Parish of Griffith.
Time flies, indeed. More than a month has passed since we came back from Japan. I am recalling the day when we landed in Japan on 1st July. At that time, my mind was fully occupied with one big assignment, that is, [Taking our Team safely to Kamaishi.] After having 9 hours flight, we were still required to travel for another 7 hours by trains. Apart from myself, no one else visited Japan before. I had to make sure their welfare every time when we got on and off the train, making sure that they are following me,.... I must say that their ability to adjust and learn something totally new and strange, was perfect. Luke, Elizabeth Kelsey, Katy and Sue were able to manage everything including their train tickets, bags, cash, and food. After we arrived Kamaishi, we visited the Anglican Recovery Centre (The Base) and given some briefing by the Manager, Mr. Koji Ebihara. (We affectionately called him ‘Ebbie’) I knew he was little nervous in facing a bunch of Aussies who do not speak Japanese at all. But He gave us all essential informations loud and clear. From that time, our operation went smoothly and confidently. Without the management staff of the Base, we would not be able to achieve (and learn) our goal. So, I would like to acknowledge the great support given by, Mr. Ebihara, Mr. Samuel Shinya Yahata (PIM Secretary of the Provincial Office of NSKK, especially for his friendly support and English communication), and Mr. Sawada who is a local volunteer worker. Let me not to forget Fr. James Suga of Tokyo, who was with us for the first three days. His friendly smiling made us so relax. I would like to thank Ms. Hitomi Takahashi and her staff at Shin-Ai Kindergarten, and also the staff member of other two pre-schools, Kamaishi Pre-School, and Syofukuji Kindergarten, for their wonderful hospitality and understanding of our mission. People who live in various temporary housing units, I would like to thank them for telling and sharing their incredible stories to us, even though we’ve never met each other before. To Bishop Nathaniel Uematsu, the Primate of Japan, Very Rev. Peter Ohmachi, Revs.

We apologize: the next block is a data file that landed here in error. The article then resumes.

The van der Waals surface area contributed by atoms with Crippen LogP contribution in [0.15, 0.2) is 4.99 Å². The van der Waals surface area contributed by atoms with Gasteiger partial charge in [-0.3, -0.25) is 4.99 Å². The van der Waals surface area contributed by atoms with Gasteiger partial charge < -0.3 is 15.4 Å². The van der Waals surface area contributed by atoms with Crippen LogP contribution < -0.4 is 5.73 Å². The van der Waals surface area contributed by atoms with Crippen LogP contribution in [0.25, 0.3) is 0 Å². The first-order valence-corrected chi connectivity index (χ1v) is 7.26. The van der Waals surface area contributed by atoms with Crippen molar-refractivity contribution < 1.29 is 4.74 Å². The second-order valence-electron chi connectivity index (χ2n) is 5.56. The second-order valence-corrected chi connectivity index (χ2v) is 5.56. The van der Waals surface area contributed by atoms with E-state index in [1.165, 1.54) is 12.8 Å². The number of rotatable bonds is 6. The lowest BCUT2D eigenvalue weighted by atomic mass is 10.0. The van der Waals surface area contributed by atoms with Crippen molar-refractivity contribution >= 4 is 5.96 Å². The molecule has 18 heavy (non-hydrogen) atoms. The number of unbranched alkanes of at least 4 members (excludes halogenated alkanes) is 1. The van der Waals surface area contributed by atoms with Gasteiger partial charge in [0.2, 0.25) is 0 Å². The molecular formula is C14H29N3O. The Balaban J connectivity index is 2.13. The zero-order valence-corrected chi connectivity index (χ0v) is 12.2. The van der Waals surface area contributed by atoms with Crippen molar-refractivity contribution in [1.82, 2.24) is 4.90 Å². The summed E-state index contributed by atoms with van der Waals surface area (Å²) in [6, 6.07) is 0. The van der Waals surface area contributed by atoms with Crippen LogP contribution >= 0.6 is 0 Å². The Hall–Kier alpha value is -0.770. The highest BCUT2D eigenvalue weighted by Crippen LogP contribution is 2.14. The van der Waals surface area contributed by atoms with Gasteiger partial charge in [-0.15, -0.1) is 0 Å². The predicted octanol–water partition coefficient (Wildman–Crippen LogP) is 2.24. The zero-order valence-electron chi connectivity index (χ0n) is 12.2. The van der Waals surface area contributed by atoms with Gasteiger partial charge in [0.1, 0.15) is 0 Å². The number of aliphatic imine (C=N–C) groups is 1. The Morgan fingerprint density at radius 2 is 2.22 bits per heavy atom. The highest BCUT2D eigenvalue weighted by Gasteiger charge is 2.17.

Jerome Ohtomo, Francis Iino, and Paul Yokoyama (the Registrar of Hokkaido), Mr. & Mrs. Yoshino, and all of our friends in Hokkaido, without your help, we would not be able to be there. To Rt. Rev. Dr. Doug Stevens, the Bishop of Riverina, Mr. Clive Jones the Registrar, our Diocesan Family and Anglicare Riverina who supported our funding, ticket booking, and most importantly their prayers for us, thank you very very much. Finally, to our team members, to Luke, Elizabeth, Keley, Katy, and Sue-Ellen, thank you for every thing you did. I’m so proud of you!
May the peace of God and his strength be in the community of Kamaishi at all times.
Ven. Canon Paul Kumasaka